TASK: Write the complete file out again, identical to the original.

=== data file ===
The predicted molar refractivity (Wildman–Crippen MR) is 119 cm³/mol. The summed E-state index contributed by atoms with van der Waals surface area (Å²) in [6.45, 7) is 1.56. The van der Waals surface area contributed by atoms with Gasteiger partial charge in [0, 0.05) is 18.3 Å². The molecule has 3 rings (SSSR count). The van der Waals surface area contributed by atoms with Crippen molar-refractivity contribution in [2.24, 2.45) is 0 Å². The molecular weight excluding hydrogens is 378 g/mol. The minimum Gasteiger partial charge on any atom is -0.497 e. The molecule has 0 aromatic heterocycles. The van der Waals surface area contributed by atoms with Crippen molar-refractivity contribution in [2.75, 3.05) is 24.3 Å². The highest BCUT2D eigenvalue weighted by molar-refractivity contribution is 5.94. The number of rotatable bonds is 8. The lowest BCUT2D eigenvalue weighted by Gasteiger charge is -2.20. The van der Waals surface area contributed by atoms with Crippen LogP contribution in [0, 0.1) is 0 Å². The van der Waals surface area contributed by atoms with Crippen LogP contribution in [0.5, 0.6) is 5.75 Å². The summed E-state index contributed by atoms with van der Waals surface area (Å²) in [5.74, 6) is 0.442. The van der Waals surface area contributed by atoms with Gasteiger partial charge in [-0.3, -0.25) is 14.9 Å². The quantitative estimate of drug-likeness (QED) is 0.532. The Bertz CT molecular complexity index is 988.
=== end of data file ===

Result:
The predicted molar refractivity (Wildman–Crippen MR) is 119 cm³/mol. The summed E-state index contributed by atoms with van der Waals surface area (Å²) in [6.45, 7) is 1.56. The van der Waals surface area contributed by atoms with Gasteiger partial charge in [0, 0.05) is 18.3 Å². The molecule has 3 rings (SSSR count). The van der Waals surface area contributed by atoms with Crippen molar-refractivity contribution in [2.24, 2.45) is 0 Å². The molecular weight excluding hydrogens is 378 g/mol. The minimum Gasteiger partial charge on any atom is -0.497 e. The molecule has 0 aromatic heterocycles. The van der Waals surface area contributed by atoms with Crippen molar-refractivity contribution in [2.75, 3.05) is 24.3 Å². The highest BCUT2D eigenvalue weighted by molar-refractivity contribution is 5.94. The number of rotatable bonds is 8. The lowest BCUT2D eigenvalue weighted by Gasteiger charge is -2.20. The van der Waals surface area contributed by atoms with Crippen LogP contribution in [0, 0.1) is 0 Å². The van der Waals surface area contributed by atoms with Crippen LogP contribution in [0.5, 0.6) is 5.75 Å². The summed E-state index contributed by atoms with van der Waals surface area (Å²) in [5.74, 6) is 0.442. The van der Waals surface area contributed by atoms with Gasteiger partial charge in [-0.3, -0.25) is 14.9 Å². The quantitative estimate of drug-likeness (QED) is 0.532. The Bertz CT molecular complexity index is 988.